Who does not envy Paul Rudnick’s career? He made a name for himself writing Off-Broadway comedies (which only happens in the movies), transitioned smoothly to Hollywood (which only happens in plays), walked the critical side of the fence under the pseudonym Libby Gelman-Waxner, and penned several openly gay hit films (which doesn’t happen). In the meantime, Rudnick hasn’t abandoned the New York stage for L.A.’s bounty, nor has he been condemned as a sellout. His last Off-Broadway foray, 1998’s Christmas pageant The Most Fabulous Story Ever Told, managed to escape the ire of both hate groups and homosexual theatergoers—more than you can say for Corpus Christi.
Aside from his sharp wit, the key to Rudnick’s success in film has been good-naturedness. He displays a boundless willingness to play to the centrists, for whom he tones everything down expertly, turning kinky sex into a parlor game and blasphemy into a belly laugh. When writing for the masses, Rudnick uses homosexuality as an opportunity for a new twist on bedroom farce. Assuming that, as a gay man, Rudnick has gay interests in mind, the by-products of sidestepping the more difficult problems of queers in society is tolerance lite. That’s a start, certainly, and there are worse strategies for achieving this aim.
So the question arises, as the brazenly well-connected Drama Dept. produces Rudnick’s triptych Rude Entertainment: Why does such a successful—and presumably wealthy— writer bother returning to cramped downtown venues when his talents are better suited to cinematic romps? The answer: because Rudnick is a big queen who can strand his inner diva in Peoria for only so long before she bursts out of the celluloid closet. In Rude Entertainment‘s first segment, “Mr. Charles, Formerly of Palm Beach,” the caftan-clad, martini-brandishing Peter Bartlett proudly swishes to center stage as the eponymous cable-access host, a foppish analogue to Scott Thompson’s barfly Buddy Dean. “What causes homosexuality?” asks Mr. Charles. “I do!” he shouts. “Sometimes I stroll through maternity wards just to upset new parents.” Clearly, Rudnick has not seasoned these routines for the heterosexual palate.
Following the flamboyant Mr. Charles comes an extended sketch, “Very Special Needs,” about a wealthy gay couple who adopt an 11-year-old Eastern European refugee, only to have what appears to be a fortyish woman pretending to be the “Slomakian” Katrinka show up at their Tribeca loft. As the waif, Harriet Harris gives a wacky performance that keeps you from predicting the situation’s very amusing payoff. The piece is packed with zingers and absurd gags—Katrinka’s “doll” is a plastic leg named “Leg”—that add up to a stronger commentary on New York’s real estate market than the riskier targets of the satire, gay marriage and adoption.
In the final vignette, “On the Fence,” Eleanor Roosevelt arrives at Matthew Shepard’s death scene to convince him that he’s died and to shuttle him off to the afterlife. When this task proves too difficult for such an unassailable celebrity, she brings in Paul Lynde (whom Bartlett mimics perfectly) to finish the job. It’s as muddy as it sounds. This one-act makes most sense as Rudnick’s surreal attempt to reconcile his own concerns: gay rights, Hollywood history, humanitarian-ism, and just plain bitchiness. Several moments are very effective, though, including a strident point about getting politically involved, punctuated with firearms.”Maybe the world is divided into two types of people— those who can actually kill someone and those who just want to,” Shepard muses. Could it be that the good-natured Rudnick is turning over a new leaf?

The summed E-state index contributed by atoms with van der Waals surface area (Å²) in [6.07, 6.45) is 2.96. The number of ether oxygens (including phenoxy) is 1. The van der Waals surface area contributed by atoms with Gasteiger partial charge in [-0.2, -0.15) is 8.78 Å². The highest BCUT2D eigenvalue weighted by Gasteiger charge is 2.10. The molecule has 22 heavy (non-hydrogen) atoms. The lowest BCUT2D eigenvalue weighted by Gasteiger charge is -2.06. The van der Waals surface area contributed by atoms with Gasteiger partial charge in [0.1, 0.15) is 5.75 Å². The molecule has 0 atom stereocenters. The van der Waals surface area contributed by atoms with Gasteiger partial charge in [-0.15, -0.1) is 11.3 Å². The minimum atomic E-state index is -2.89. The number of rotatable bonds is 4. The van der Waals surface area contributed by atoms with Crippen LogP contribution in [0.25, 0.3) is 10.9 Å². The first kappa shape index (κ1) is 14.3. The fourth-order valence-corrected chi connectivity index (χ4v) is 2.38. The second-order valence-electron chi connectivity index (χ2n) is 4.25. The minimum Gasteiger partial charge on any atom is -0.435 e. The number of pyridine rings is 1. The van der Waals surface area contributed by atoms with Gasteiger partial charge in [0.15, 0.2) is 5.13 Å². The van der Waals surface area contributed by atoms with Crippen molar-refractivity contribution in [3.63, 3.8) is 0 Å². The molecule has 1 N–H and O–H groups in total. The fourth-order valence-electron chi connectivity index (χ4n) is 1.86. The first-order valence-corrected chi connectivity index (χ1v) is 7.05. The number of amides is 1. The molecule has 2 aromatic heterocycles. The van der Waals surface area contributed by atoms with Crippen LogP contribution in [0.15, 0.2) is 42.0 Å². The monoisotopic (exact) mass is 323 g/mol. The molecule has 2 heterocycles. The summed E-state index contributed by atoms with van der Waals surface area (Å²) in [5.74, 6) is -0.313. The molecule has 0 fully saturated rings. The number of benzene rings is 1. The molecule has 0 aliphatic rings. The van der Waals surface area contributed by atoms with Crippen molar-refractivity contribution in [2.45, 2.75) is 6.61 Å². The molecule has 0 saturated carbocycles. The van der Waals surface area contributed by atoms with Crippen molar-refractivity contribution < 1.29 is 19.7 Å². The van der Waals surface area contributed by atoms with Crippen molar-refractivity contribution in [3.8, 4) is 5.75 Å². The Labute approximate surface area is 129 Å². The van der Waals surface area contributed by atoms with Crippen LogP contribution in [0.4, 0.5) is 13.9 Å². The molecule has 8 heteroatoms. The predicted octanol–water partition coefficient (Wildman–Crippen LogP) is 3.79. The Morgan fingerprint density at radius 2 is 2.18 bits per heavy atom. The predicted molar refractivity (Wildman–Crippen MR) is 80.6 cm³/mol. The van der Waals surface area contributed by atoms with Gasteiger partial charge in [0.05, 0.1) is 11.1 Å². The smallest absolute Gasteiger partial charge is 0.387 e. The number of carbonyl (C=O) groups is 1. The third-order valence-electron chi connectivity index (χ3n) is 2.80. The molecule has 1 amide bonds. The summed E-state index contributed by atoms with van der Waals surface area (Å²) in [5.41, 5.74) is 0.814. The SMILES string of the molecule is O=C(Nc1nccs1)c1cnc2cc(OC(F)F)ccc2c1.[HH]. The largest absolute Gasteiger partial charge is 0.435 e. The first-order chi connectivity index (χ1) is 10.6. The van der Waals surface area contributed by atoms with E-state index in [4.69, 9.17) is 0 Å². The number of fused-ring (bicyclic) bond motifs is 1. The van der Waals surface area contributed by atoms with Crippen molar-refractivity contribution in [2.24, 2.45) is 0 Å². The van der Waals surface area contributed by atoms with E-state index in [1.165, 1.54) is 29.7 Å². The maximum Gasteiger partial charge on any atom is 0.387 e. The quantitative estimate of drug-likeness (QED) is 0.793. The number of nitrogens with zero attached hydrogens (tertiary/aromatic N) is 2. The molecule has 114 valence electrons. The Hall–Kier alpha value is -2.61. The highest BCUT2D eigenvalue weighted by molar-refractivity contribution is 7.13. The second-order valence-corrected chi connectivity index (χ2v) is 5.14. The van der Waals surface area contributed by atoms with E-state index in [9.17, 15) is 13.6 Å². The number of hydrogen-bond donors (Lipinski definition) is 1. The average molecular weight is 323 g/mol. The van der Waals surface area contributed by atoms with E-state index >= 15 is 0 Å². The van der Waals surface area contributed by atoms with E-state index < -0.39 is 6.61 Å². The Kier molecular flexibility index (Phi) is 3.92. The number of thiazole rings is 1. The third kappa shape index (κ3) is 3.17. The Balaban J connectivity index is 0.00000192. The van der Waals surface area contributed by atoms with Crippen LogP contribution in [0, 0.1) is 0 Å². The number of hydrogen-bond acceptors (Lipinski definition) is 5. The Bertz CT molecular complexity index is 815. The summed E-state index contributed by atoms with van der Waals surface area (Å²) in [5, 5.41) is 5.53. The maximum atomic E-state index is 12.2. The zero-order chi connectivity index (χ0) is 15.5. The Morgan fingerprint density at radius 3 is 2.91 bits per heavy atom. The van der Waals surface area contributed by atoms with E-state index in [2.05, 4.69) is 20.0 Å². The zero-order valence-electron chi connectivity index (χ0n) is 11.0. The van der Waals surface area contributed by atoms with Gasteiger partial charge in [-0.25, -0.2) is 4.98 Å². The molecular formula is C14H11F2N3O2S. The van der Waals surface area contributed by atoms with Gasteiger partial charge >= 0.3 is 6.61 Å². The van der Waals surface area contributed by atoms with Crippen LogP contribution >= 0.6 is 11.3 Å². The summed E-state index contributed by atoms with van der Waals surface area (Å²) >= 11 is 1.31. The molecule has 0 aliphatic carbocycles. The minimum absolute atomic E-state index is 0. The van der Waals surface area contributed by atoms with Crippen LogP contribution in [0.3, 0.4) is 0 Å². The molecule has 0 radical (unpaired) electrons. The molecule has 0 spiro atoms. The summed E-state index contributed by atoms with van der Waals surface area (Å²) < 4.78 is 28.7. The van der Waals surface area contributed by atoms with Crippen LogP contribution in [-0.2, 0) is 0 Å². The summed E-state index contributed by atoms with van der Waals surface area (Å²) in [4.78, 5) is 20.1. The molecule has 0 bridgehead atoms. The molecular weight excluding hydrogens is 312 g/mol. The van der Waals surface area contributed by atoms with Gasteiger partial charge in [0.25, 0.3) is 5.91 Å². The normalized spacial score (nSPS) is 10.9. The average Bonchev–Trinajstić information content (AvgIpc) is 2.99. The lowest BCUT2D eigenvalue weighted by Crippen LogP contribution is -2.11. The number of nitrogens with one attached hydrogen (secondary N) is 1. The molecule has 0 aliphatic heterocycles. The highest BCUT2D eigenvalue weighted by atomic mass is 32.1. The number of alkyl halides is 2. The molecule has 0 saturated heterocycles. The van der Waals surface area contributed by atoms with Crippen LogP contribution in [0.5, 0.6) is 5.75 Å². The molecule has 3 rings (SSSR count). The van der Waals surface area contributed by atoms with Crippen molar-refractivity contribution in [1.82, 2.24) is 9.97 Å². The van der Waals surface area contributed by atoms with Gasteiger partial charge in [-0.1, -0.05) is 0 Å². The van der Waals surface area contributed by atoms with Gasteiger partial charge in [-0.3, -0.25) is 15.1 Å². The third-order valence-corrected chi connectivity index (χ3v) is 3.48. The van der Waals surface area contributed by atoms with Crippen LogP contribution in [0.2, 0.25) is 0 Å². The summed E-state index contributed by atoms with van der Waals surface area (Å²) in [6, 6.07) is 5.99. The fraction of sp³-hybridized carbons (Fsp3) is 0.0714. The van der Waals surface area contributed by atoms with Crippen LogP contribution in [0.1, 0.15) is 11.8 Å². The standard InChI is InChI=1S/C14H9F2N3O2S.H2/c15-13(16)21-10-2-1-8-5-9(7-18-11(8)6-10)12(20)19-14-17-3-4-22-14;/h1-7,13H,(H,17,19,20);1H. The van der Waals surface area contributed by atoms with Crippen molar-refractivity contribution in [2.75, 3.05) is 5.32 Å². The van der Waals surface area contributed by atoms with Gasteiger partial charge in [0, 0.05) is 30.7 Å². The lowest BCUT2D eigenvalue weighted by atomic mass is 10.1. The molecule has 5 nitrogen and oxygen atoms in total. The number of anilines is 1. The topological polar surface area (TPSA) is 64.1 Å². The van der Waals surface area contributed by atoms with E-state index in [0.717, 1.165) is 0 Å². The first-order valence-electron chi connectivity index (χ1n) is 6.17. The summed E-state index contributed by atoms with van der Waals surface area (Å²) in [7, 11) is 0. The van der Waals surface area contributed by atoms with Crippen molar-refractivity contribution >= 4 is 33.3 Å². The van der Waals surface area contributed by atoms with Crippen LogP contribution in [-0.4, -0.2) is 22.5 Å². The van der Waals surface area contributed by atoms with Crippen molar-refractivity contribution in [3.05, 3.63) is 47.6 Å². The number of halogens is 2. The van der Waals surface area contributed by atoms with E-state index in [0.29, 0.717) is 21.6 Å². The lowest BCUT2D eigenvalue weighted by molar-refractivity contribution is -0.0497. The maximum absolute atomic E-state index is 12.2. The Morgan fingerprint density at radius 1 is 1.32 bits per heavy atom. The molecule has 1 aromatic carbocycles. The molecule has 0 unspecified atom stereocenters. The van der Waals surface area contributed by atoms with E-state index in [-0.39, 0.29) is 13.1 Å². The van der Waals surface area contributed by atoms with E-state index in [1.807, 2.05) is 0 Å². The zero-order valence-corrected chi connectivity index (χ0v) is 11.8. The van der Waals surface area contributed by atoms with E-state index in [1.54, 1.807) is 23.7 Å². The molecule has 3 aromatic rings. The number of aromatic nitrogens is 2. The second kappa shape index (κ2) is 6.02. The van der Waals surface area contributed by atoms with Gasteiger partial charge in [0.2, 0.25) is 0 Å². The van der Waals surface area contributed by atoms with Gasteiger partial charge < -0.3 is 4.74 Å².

Dave Gorman is just as affable and quippy as Rudnick, but with a much smaller range. His only concern is his own name. A hit at the Edinburgh Fringe Festival, his show Are You Dave Gorman? chronicles his obsession with finding other men called Dave Gorman. He began the search after a drunken bet with his roommate. Now he claims he’ll travel to any part of the world harboring a reported Dave Gorman, spots so far including various parts of England, Italy, France, Scotland, Norway, and New York. The obsession is an end in itself, neither a search for identity nor a mysterious connection between namesakes. Instead, he pursues Dave Gormans with the dissociative aura of a trainspotter, made all the more eerie by his glassy eyes. Once he finds a Dave Gorman who’ll agree to meet him, Gorman takes a Polaroid with the man and records his voice saying, “Hello, my name is Dave Gorman.” Then he divides his mileage by the number of Dave Gormans he’s met, to calculate the Miles Per Dave Gorman.
As with Rudnick, the real point of the show isn’t the journey he describes, fascinating only for the lengths to which he’ll go, but Gorman’s supersonic delivery and single-mindedness. He’ll give you $50 to change your name to Dave Gorman, $60 if you’re female. He’ll pay you to name your child Dave Gorman. He wants you to find more Dave Gormans; he claims that’s the real reason he put the show together. He won’t stop until he fulfills a plan worthy of a Radiohead lyric: to obliterate himself by giving everyone else his name. By the end of the show, Dave Gorman has achieved something remarkable: He’s barked his name a hundred times without letting anyone know who he really is.